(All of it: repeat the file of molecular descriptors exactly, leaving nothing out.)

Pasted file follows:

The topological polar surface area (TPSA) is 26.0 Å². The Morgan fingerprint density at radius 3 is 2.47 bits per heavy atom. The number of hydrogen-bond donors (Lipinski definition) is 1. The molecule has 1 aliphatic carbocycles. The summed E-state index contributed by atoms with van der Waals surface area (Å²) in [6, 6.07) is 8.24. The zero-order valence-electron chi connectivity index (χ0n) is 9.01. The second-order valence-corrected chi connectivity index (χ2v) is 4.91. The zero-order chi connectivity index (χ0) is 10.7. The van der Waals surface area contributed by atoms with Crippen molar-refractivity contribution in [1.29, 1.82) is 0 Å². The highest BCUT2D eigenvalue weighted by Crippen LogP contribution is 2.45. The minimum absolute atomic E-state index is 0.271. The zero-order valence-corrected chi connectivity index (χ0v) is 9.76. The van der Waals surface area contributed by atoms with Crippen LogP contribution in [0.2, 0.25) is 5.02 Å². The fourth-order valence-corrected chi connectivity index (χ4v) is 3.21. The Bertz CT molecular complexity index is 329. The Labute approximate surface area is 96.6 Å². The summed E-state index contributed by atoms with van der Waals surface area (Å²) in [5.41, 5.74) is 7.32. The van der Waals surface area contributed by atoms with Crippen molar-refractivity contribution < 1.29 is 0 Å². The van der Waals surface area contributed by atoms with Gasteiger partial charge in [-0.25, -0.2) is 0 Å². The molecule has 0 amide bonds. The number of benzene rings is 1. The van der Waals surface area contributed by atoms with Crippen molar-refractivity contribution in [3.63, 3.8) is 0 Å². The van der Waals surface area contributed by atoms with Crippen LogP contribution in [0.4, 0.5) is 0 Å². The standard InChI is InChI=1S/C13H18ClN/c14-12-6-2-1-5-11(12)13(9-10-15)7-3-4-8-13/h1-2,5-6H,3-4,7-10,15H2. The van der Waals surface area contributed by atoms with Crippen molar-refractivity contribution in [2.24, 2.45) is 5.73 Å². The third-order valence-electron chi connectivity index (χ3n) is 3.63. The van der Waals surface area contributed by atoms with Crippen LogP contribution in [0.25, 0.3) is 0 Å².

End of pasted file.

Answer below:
The topological polar surface area (TPSA) is 26.0 Å². The Morgan fingerprint density at radius 3 is 2.47 bits per heavy atom. The number of hydrogen-bond donors (Lipinski definition) is 1. The molecule has 1 aliphatic carbocycles. The summed E-state index contributed by atoms with van der Waals surface area (Å²) in [6, 6.07) is 8.24. The zero-order valence-electron chi connectivity index (χ0n) is 9.01. The second-order valence-corrected chi connectivity index (χ2v) is 4.91. The zero-order chi connectivity index (χ0) is 10.7. The van der Waals surface area contributed by atoms with Crippen molar-refractivity contribution in [1.29, 1.82) is 0 Å². The highest BCUT2D eigenvalue weighted by Crippen LogP contribution is 2.45. The minimum absolute atomic E-state index is 0.271. The zero-order valence-corrected chi connectivity index (χ0v) is 9.76. The van der Waals surface area contributed by atoms with Crippen LogP contribution in [0.2, 0.25) is 5.02 Å². The fourth-order valence-corrected chi connectivity index (χ4v) is 3.21. The Bertz CT molecular complexity index is 329. The Labute approximate surface area is 96.6 Å². The summed E-state index contributed by atoms with van der Waals surface area (Å²) in [5.41, 5.74) is 7.32. The van der Waals surface area contributed by atoms with Crippen molar-refractivity contribution < 1.29 is 0 Å². The van der Waals surface area contributed by atoms with Gasteiger partial charge in [-0.25, -0.2) is 0 Å². The molecule has 0 amide bonds. The number of benzene rings is 1. The van der Waals surface area contributed by atoms with Crippen molar-refractivity contribution in [3.63, 3.8) is 0 Å². The van der Waals surface area contributed by atoms with Crippen LogP contribution in [0.4, 0.5) is 0 Å². The standard InChI is InChI=1S/C13H18ClN/c14-12-6-2-1-5-11(12)13(9-10-15)7-3-4-8-13/h1-2,5-6H,3-4,7-10,15H2. The van der Waals surface area contributed by atoms with Crippen molar-refractivity contribution in [2.24, 2.45) is 5.73 Å². The third-order valence-electron chi connectivity index (χ3n) is 3.63. The van der Waals surface area contributed by atoms with Crippen LogP contribution in [0.25, 0.3) is 0 Å².